A quietly compelling tale . . .
Roger Moore, Orlando Sentinel
If the story were pitched in Hollywood over iced caramel macchiatos, no one would buy it. After all, it's much too improbable or outright impossible.
Barbara Vancheri, Pittsburgh Post-Gazette
Susan Jacobs, Jewish Journal Boston North
At once harrowing, uplifting and incredible, the close calls indeed prove that truth trumps fiction every time.
Michael Goldberger, CMD Media
No. 4 Street of Our Lady is not a political film; its message has more to do with the human spirit. It shows that anyone is capable of great and moral deeds, even at the darkest of hours.
Lee Chottiner, Pittsburgh Jewish Chronicle
Among the documentaries showing at the Hartford Jewish Film Festival, the most noteworthy is No. 4 Street of Our Lady.
Susan Dunne, Hartford Courant
It was magnificently done, a truly impressive work of journalism and artistry.
John Ward, publisher, Redbankgreen.com
This particular story is one for the ages.
It's a remarkable tale! My mother used to say "Oh, everybody who got out has got a story" but surely your family's ranks among the most remarkable of the remarkable.
Max Frankel, former executive editor, New York Times
What an amazing documentary! It taught me so much about my own family's past.
Sonia Nazario, winner of the Pulitzer Prize for Feature Writing, Los Angeles Times
Stunning. Absolutely stunning. (And I am not one to gush.) It held my rapt attention from beginning to end . . . . The aesthetics were great: fabulous camera work and terrific music.
Lynda Schuster, journalist and author
I loved hearing the audience's sighs and gasps and murmurs.
Russell Frank, Centre Daily Times columnist
No. 4 Street of Our Lady is a 90-minute documentary that weighs in with gravitas . . . Visually powerful, it's a quiet story. It reaches deep. It feels huge.
Megan Hicks, blogger, Rappahannock Independent Film Festival
I would like to share one of my most memorable experiences from this year's festival. I made a date with my grandfather to see the documentary No.4 Street Our Lady. . . My grandfather is a Holocaust survivor, and does not enjoy seeing too many movies about the Holocaust. Yet, he does appreciate films that have different views on the war.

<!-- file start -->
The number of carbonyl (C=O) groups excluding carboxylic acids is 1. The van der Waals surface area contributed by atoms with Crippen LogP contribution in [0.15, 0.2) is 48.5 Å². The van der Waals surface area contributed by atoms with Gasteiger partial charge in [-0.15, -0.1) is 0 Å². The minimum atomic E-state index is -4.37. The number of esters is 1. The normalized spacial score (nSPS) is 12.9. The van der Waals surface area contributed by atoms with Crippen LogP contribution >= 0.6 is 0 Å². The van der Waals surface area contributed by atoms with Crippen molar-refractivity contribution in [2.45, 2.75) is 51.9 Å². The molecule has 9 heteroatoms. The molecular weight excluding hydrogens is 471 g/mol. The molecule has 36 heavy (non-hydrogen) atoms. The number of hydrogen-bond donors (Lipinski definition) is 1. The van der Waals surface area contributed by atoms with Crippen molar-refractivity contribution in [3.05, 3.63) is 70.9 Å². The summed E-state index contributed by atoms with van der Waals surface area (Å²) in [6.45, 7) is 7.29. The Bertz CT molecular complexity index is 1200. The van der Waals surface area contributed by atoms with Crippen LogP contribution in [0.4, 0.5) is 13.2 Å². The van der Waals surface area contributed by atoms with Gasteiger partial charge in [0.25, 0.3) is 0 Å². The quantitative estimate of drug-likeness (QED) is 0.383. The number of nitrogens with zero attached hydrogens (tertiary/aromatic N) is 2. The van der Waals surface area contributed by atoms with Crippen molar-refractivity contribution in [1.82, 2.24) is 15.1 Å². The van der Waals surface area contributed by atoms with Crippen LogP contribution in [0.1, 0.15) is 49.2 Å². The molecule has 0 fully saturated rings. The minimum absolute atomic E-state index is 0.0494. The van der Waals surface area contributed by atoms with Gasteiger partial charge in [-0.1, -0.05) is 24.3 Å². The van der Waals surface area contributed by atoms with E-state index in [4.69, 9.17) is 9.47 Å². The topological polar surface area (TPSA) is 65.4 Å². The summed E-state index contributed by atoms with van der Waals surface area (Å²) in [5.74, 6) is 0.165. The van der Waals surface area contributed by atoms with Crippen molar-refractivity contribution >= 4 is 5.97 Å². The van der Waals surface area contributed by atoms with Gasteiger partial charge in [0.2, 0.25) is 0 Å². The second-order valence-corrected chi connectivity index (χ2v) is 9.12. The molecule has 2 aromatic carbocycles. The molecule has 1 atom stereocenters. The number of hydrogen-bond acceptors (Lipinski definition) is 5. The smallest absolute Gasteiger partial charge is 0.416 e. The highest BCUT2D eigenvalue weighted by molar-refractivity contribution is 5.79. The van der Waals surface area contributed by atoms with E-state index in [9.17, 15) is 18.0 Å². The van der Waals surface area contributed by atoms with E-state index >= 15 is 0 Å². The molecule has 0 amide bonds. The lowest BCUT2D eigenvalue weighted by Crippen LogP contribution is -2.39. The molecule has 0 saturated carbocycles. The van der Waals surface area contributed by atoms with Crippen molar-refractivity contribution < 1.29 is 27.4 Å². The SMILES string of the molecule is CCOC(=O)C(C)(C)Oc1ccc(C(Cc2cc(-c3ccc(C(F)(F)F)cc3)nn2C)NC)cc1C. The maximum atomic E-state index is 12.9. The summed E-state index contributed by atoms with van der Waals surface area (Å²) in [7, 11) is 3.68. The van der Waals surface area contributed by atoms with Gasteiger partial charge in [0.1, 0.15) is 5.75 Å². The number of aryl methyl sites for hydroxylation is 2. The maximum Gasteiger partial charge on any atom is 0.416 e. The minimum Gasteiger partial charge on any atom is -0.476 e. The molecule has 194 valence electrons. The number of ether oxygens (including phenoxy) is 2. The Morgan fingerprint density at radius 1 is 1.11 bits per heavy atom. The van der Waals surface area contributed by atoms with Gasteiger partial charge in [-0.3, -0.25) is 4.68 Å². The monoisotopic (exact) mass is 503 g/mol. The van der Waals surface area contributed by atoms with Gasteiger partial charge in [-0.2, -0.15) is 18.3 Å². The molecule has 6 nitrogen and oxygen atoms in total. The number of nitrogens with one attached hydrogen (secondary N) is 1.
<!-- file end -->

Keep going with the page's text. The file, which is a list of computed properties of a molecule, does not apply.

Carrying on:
Lisa Kaminsky, blogger, Savannah Film Festival
I was spellbound. What a story! I have read quite a number of such survival stories but this one tops them all.
Jan Zwartendyk, son of Jan Zwartendyk Sr., the Dutch consul in Lithuanuia, who along with Chiune Siguhara, the Japanese consul, helped save more than 2,000 Jews during the Holocuast.
As you can imagine, I have seen countless films of this kind and while they are all extremely valuable documentations of survivor's experiences, few are as well-done and as moving.
Barbara Wind, director, Holocaust Council of MetroWest, N.J. and Real to Reel Film Series
People in York are still talking about the film. I can't recall any film receiving such acclaim and we're in the 9th year of our festival.
Linda Weiner-Seligson, director, York Jewish Film Festival
The sold-out evening when No. 4 Street of Our Lady premiered in Connecticut was the highlight of our festival . . . Francisca Halamajowa's actions deserve to be shouted from the rooftops.
Harriet Dobin, director, Hartford Jewish Film Festival
An amazingly honest, powerful, and loving look at family and the importance of doing the right thing! The greater Detroit community is still talking about the film two weeks after seeing it.
Shari Appelle-Lebo, director, Metropolitan Detroit Jewish Film Festival
Just saw this today at the Florida Film Festival in Orlando. What a powerful film. This lady is my new hero. She had chutzpa! Thank God for people like Francisca Halamajowa and her children!
Patrice Migliore Viscuso
Just saw your film at the Altoona Jewish Film Festival. This is an amazing piece of work.
I saw this in Sebastopol, CA last night. Can't stop thinking about it.
Thank you for bringing this to the screen. Saw this at the Salem Film Festival. Certainly the subject was riveting, but you brought this together in such an amazing way.
Just saw this film tonight at Penn State Great Valley.....an amazing, remarkable story. I will be telling everyone one about it and recommend they see it when they can.
Jayne Dyal Haggerty
I caught your film and discussion at the Three Rivers Film Festival in Pittsburgh. Thanks for your wonderful work.
Photographs for download: Click on the thumbnails below:
Chaim Maltz takes a moment to reflect at the Sokal train station, from where thousands of Jews were transported to their deaths.
Cinematographer Richie Sherman follows a survivor retracing a path he took escaping to No.4 Street of Our Lady.
Fay Malkin embraces her daughter Debbi up in the hayloft where she spent almost two years as a child.
Animals grazing around the ruins of the 300-year-old Sokal synagogue, on the site of the former ghetto.
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